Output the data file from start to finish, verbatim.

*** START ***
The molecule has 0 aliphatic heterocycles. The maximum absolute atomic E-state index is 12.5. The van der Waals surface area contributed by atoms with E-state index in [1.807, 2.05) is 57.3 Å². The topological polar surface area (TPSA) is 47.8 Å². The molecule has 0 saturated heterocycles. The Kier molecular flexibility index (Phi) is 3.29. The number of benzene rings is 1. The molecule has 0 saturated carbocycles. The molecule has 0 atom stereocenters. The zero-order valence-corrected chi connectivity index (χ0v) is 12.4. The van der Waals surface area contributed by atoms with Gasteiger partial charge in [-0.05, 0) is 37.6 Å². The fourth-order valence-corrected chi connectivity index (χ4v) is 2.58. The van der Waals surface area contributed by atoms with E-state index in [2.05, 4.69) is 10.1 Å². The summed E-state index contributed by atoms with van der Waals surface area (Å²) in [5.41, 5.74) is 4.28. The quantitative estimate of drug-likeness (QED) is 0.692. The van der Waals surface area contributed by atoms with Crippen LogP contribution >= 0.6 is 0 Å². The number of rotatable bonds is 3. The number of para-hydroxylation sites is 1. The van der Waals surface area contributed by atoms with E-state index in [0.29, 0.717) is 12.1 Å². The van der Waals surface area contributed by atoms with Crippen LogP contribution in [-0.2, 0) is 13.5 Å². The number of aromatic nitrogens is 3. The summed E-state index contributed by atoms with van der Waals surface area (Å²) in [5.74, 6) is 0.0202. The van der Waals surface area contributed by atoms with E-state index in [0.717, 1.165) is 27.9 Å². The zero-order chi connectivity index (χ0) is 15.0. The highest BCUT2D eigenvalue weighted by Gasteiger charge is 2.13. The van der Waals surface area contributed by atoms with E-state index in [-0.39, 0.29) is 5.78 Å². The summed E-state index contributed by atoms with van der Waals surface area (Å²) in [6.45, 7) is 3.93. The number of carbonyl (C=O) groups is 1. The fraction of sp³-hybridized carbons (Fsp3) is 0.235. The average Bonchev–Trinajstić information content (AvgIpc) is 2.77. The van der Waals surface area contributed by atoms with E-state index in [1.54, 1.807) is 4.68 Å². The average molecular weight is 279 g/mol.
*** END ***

The molecule has 0 aliphatic heterocycles. The maximum absolute atomic E-state index is 12.5. The van der Waals surface area contributed by atoms with E-state index in [1.807, 2.05) is 57.3 Å². The topological polar surface area (TPSA) is 47.8 Å². The molecule has 0 saturated heterocycles. The Kier molecular flexibility index (Phi) is 3.29. The number of benzene rings is 1. The molecule has 0 saturated carbocycles. The molecule has 0 atom stereocenters. The zero-order valence-corrected chi connectivity index (χ0v) is 12.4. The van der Waals surface area contributed by atoms with Gasteiger partial charge in [-0.05, 0) is 37.6 Å². The fourth-order valence-corrected chi connectivity index (χ4v) is 2.58. The van der Waals surface area contributed by atoms with E-state index in [2.05, 4.69) is 10.1 Å². The summed E-state index contributed by atoms with van der Waals surface area (Å²) in [5.41, 5.74) is 4.28. The quantitative estimate of drug-likeness (QED) is 0.692. The van der Waals surface area contributed by atoms with Crippen LogP contribution >= 0.6 is 0 Å². The number of rotatable bonds is 3. The number of para-hydroxylation sites is 1. The van der Waals surface area contributed by atoms with E-state index in [0.29, 0.717) is 12.1 Å². The van der Waals surface area contributed by atoms with Crippen LogP contribution in [-0.2, 0) is 13.5 Å². The number of aromatic nitrogens is 3. The summed E-state index contributed by atoms with van der Waals surface area (Å²) in [5.74, 6) is 0.0202. The van der Waals surface area contributed by atoms with E-state index in [0.717, 1.165) is 27.9 Å². The zero-order chi connectivity index (χ0) is 15.0. The highest BCUT2D eigenvalue weighted by Gasteiger charge is 2.13. The van der Waals surface area contributed by atoms with E-state index in [-0.39, 0.29) is 5.78 Å². The summed E-state index contributed by atoms with van der Waals surface area (Å²) in [6.45, 7) is 3.93. The number of carbonyl (C=O) groups is 1. The fraction of sp³-hybridized carbons (Fsp3) is 0.235. The average Bonchev–Trinajstić information content (AvgIpc) is 2.77. The van der Waals surface area contributed by atoms with E-state index in [1.54, 1.807) is 4.68 Å². The average molecular weight is 279 g/mol.